A longtime bond investor in insurance-linked securities (ILS), the Pennsylvania Public School Employees’ Retirement System (PSERS) plans to withdraw from the sector as part of a planned divestment of all absolute return strategies.
The Pennsylvania Public School Employees’ Retirement System (PSERS) has been investing in Insurance-Linked Securities (ILS) since mid-2011 when it made its first allocation to a strategy by ILS fund manager Nephila Capital.
Since then, the PSERS annuity has been reassigned to a number of other strategies, building a portfolio of third-party managed ILS, catastrophe bonds, and collateralised reinsurance investments.
The ILS portfolio at PSERS was valued at over $ 1 billion, making it one of the larger ILS allocators on our list of end investors, but has benefited from catastrophe losses in recent years and was at $ 835 million by year-end dropped in the middle of this year.
Even so, the ILS portfolio remained a core part of the absolute return portfolio, which categorized most of the alternatives and hedge fund managers.
However, because returns have been volatile and these absolute return strategies have often diversified PSERS ‘investments away from the stock markets, which have risen sharply in recent years, the board of the pension has chosen to move away from all absolute return – Separate investments to make its allocations from public shares.
It seems counterintuitive to move away from diversifying asset classes, which have little to zero correlations with the broader financial markets, in favor of stocks.
However, PSERS believes it can achieve far better returns in the equity markets while paying far fewer investment manager fees.
So the ILS fund manager’s allocations will be wound down and sold off over the coming months and years, in a process that the pension said will take some time to complete.
The PSERS Board of Trustees recently approved the change in investment strategy.
The allocation changes, which include increasing the allocation of public stocks and removing all positions in absolute return strategies (including the ILS funds), are expected to be implemented “over the course of months or years,” according to the trustees.
The goal is to get more from the rising public markets, it seems.
“The Board’s decision to change the asset allocation by adding more public equity over time will help increase PSERS ‘net investment income in positive market conditions,” said Board Chairman Chris Santa Maria.
However, Santa Maria also noted that “However, this allocation also increases our risk profile slightly in declining market conditions.”
The approximately $ 72.5 billion pension fund held approximately $ 6 billion in absolute return strategies, of which $ 835.2 million in ILS funds as of June 30, 2021.
That ILS allocation was likely to have continued to decline in the meantime, as it is expected to have further effects due to the European flooding and Hurricane Ida.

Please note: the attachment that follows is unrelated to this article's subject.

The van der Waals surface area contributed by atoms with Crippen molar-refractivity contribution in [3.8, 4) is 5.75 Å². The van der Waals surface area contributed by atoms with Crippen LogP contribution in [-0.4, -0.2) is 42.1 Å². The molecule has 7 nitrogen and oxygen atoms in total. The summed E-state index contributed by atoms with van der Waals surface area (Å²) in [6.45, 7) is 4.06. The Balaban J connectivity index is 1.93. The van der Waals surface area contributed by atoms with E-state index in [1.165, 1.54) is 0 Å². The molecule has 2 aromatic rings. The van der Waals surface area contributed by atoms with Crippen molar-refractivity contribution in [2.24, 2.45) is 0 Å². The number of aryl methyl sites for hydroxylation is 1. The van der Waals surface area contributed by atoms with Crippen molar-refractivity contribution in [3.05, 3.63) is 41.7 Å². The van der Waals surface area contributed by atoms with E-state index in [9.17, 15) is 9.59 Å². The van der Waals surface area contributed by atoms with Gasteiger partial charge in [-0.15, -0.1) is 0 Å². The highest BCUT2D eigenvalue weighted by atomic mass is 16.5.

PSERS had allocations to two of the ILS funds focusing on retrocessional reinsurance that will be affected by these events, RenaissanceRe’s Upsilon Fund and Aeolus’ Property Catastrophe Keystone Fund, so following these catastrophic events with a decline in ILS Assets is to be expected.
PSERS also has an allocation in Nephila Capital’s weather-focused ILS fund Nimbus and its Palmetto reinsurance strategy, as well as RenaissanceRe’s catastrophe-bond Medici strategy and DaVinci Re-vehicle.
However, PSERS has not specifically earmarked ILS for the sale, but falls into the absolute return chain, in which all investments are to be eliminated.
Most of this capital is said to be invested in US stocks, where public markets have seen significant gains recently.
“I look forward to working with the Board to implement this new asset allocation in the best interests of PSERS members and voters,” said Bob Devine, acting chief investment officer of PSERS.
Diversification or the desire to invest in uncorrelated asset classes is not mentioned at all in PSERS ‘statement on divestment of absolute return strategies including hedge funds.
It is likely that this initial divestment of the absolute return portfolio could be a first step towards a more comprehensive rebalancing of the pension fund’s portfolio was applied to the absolute return bucket.
The performance of the ILS systems may not have been optimal since 2017 due to the catastrophe damage. But over a three-year horizon, the returns on ILS strategies are not as unfavorable compared to other alternatives or market areas such as private equity that PSERS assigns.
However, a look at the fees paid can shed some light on why absolute return strategies were chosen, given that the absolute return bucket generated $ 196 million in capital expenditures from fees and profit shares through the year through June 2021 .
This comes from a total allocation of less than $ 6 billion across the absolute return strategies, compared to an allocation of $ 21.5 billion in fixed income that resulted in just $ 121 million in capital expenditures , or a $ 17 billion global equity portfolio that cost only $ 93 million in investment.
So absolute return strategies have proven to be more expensive, and in recent years the public markets have achieved returns that PSERS missed out on, which, along with the fees paid, appear to be the main drivers behind PSERS’s allocation changes.